Splitting Code

class Splitter
  def total_builds
    ENV['total_number_of_builds'].to_i
  end

  def build_number
    ENV['build_number'].to_i
  end

  def main_run
    scenarios = feature_iterator
    splits = job_splitter(scenarios)
    assignment = job_assigner(splits)
    feature_mod_iterator(assignment, 'features', true)
  end

  def feature_mod_iterator(split_assignment, current_location = 'features', assign = true)
    array = []
    split_assignment.each do |value|
      mod_value = value.gsub('@regression', '@split_builds')
      regex = /#{value}$/
      files = return_all_files(current_location, '*', 'feature')
      files.each do |file|
        output = File.open(file, 'r', &:read)
        modified = output.gsub(regex, mod_value)
        if assign
          File.open(file, 'w+') { |f| f.print(modified) }
        else
          array.push(modified)
        end
      end
    end
    array
  end

  def feature_iterator(current_location = 'features')
    files = return_all_files(current_location, '*', 'feature')
    array = []
    files.each do |file|
      array.push(return_all_gherkin_scenarios(file))
    end
    array.flatten
  end

  def return_all_gherkin_scenarios(file)
    output = File.open(file, 'r', &:read)
    output.scan(/(@regression.*\n. (Scenario:|Scenario Outline:)?.*)/).map { |value| value[0] }
  end

  def return_all_files(current_location, filter = '*', file_type = '*')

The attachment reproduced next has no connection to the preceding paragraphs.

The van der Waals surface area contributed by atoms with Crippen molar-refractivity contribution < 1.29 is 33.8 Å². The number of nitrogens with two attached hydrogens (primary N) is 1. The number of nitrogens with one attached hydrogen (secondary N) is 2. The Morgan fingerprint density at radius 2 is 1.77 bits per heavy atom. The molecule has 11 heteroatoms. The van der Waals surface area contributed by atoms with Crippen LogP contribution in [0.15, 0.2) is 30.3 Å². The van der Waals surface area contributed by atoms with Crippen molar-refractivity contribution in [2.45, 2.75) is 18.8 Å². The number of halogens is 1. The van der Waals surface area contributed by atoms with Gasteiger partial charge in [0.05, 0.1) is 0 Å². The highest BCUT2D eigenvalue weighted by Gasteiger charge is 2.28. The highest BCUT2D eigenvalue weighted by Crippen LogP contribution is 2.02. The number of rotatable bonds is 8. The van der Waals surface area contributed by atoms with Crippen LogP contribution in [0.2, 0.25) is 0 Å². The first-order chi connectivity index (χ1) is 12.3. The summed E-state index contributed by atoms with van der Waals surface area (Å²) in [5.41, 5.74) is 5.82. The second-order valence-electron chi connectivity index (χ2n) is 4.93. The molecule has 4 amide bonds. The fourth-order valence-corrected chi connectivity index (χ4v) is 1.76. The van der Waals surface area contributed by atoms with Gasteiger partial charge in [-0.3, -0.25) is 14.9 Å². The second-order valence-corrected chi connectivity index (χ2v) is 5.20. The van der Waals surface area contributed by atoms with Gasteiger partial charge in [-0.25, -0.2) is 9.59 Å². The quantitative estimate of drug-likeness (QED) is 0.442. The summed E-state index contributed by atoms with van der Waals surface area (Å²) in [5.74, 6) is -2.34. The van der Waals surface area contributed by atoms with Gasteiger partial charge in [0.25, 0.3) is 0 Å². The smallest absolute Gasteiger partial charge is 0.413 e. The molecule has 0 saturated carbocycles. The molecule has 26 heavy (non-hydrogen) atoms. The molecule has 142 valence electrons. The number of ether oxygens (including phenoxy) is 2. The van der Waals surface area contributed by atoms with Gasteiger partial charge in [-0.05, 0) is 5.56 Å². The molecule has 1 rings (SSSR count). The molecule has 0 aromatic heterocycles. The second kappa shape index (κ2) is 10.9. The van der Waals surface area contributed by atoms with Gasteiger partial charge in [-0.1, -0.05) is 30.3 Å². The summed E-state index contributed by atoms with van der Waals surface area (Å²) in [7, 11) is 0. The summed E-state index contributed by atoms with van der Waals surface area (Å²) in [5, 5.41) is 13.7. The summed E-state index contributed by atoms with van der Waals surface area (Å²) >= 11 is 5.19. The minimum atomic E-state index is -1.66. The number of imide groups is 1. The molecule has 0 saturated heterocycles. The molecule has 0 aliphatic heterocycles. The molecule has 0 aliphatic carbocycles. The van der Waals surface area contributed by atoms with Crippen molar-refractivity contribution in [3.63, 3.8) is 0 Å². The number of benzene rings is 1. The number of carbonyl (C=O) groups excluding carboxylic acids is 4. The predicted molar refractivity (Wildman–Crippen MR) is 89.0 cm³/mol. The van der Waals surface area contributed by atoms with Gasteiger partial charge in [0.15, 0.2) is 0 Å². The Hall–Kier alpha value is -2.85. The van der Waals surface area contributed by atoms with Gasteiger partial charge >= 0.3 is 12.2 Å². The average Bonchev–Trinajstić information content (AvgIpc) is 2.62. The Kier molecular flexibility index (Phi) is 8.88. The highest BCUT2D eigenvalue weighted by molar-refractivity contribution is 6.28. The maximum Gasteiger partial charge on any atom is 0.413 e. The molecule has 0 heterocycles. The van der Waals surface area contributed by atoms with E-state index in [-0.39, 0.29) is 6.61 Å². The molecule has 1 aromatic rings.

Dir.glob("#{current_location}/**/#{filter}.#{file_type}")
  end

  def job_splitter(scenarios)
    split = scenarios.length.to_i / total_builds.to_i

    container = []
    total_builds.times { container.push([]) }
    mod_scenarios = scenarios.clone

    total_builds.times do |index|
      container[index].push(mod_scenarios[0..(split - 1)])
      container[index].flatten!

      (0..(split - 1)).to_a.length.times do
        mod_scenarios.delete_at(0)
      end
    end

    mod_scenarios.each_with_index do |value, index|
      container[index].push(value)
    end
    container
  end

  def job_assigner(scenarios)
    scenarios[(build_number.to_i - 1)]
  end
end

one = Splitter.new
one.main_run

At a high level, the code block above is creating an array of arrays that split up the regression tests evenly between the number of executors. The build_number value is utilized to access the corresponding index value of the array. All of the tests in that location are re-tagged from @regression to @split_builds locally on the workspace that houses the Ruby/Cucumber code pulled down from version control.